“It all starts with family,” declares producer Todd J. Greenwald, whose show credits include “Saved by the Bell,” “Hannah Montana” and “The Wizards of Waverly Place.”

The sense of a juvenile performer having a stable and supportive family “is definitely a factor” for him in casting, says Greenwald, although it’s “not the final say.”

Grown-up child stars who’ve become successful as adults frequently point to having had the right mom and dad as the primary reason for their staying grounded.

For instance, recalled Ron Howard, “I had parents who acted like parents, who didn’t depend on baby sitters on the set, who saw to it that I never lost touch with my peers…There was always time for the kid things.”

And Ben Savage, the “Boy Meets World” star and younger brother of Fred, explained, “Our parents never wanted us to become lost in the limelight of Hollywood.  That’s why I think they emphasized the importance of school.”

On the other side of that coin, of course, there are such notoriously terrible parents as opportunistic ex-con Michael Lohan, the father of Lindsay, who’ll squeeze whatever personal benefit he can out of her fame at whatever the cost to his daughter, a gifted actress who has all but ruined her career with her self-destructive behavior.  The best thing that can be said of Lindsay’s mother, Dina, is that she’s better than the father.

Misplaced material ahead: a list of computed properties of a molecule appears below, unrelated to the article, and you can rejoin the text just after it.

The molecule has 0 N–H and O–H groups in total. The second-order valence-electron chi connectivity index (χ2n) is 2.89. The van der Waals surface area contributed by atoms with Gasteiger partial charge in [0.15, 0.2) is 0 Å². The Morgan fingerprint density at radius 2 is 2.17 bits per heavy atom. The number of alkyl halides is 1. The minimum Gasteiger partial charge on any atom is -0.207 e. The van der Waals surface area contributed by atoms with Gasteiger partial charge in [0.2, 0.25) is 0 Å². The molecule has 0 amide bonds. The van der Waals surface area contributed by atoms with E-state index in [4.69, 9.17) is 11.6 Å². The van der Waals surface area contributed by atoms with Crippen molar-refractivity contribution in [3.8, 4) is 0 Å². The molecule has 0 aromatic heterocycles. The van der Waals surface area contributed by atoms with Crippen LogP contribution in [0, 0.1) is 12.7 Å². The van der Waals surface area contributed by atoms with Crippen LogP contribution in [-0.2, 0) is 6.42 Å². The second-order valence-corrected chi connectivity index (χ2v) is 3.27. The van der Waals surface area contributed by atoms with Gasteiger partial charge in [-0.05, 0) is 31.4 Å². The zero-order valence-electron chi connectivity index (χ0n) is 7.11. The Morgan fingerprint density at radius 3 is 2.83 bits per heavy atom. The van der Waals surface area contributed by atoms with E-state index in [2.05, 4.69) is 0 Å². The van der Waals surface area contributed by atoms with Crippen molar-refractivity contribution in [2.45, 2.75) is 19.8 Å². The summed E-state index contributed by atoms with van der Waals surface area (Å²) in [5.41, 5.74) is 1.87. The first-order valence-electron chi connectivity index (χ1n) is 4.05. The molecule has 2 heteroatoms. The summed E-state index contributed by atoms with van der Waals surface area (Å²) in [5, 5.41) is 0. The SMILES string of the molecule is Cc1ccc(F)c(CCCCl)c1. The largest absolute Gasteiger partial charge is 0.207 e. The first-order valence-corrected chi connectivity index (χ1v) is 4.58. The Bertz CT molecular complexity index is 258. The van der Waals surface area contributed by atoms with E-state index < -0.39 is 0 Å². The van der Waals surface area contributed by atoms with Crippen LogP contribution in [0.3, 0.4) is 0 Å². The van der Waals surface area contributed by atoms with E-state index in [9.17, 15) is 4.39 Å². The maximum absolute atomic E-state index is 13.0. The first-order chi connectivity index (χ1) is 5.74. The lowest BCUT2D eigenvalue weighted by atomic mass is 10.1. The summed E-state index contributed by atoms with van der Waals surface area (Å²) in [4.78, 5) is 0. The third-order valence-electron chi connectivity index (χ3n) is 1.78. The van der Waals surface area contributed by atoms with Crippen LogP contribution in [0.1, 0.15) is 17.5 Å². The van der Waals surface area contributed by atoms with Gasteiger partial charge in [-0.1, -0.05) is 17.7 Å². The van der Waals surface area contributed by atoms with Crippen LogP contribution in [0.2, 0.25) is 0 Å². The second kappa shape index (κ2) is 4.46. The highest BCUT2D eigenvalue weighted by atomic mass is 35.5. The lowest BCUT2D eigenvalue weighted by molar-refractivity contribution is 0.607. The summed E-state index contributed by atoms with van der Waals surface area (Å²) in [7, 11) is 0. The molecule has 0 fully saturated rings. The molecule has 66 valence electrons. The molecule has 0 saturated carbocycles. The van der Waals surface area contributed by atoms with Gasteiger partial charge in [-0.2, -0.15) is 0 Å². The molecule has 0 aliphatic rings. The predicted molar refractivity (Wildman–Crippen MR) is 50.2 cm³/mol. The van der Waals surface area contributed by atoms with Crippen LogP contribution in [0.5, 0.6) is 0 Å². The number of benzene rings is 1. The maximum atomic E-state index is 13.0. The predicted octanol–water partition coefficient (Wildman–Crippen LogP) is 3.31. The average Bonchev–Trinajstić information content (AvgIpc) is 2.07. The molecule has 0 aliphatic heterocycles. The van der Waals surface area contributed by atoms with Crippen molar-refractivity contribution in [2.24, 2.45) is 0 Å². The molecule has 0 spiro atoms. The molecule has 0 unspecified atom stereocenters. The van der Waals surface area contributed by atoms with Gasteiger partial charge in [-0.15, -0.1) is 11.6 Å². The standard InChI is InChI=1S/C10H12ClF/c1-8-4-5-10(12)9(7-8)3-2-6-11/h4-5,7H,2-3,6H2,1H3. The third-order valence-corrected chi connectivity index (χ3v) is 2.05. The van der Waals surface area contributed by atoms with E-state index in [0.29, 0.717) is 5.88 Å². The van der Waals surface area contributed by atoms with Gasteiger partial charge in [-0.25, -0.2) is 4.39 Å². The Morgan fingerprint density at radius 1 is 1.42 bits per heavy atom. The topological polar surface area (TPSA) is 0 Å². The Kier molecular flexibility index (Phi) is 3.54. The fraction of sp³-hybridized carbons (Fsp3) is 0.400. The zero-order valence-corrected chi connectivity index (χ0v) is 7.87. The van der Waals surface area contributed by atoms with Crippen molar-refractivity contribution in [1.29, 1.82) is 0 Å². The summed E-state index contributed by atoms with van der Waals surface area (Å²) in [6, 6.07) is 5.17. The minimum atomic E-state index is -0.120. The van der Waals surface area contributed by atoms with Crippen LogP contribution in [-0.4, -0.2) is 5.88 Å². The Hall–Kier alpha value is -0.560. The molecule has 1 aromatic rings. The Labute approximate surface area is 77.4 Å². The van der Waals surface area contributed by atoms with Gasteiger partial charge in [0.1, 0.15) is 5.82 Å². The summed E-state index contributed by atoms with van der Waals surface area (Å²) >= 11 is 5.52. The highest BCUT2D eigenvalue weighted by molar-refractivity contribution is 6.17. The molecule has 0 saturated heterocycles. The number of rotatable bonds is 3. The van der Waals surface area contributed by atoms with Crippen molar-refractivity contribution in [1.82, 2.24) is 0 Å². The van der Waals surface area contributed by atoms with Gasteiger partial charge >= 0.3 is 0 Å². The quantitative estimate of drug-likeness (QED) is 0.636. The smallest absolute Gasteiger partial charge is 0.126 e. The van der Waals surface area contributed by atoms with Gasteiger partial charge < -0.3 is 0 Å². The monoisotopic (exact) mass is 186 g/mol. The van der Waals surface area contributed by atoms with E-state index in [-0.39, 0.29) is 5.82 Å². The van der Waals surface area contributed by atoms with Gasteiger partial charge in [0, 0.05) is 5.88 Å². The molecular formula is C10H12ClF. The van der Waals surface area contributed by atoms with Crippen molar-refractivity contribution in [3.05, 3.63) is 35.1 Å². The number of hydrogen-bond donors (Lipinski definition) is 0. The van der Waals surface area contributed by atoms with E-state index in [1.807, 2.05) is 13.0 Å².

Or the awful mother and father of faded pop star Aaron Carter, or nightmare stage father Kit Culkin – Macaulay’s dad – or arguably abusive Jackson family patriarch Joe Jackson, or Jaid Barrymore, Drew’s where-was-she? mother…the list goes on and on.

But there’s more than just the juvenile actors’ home lives to blame – or applaud – for their adult outcomes.  Certainly they are influenced by what goes on in their work environments as well.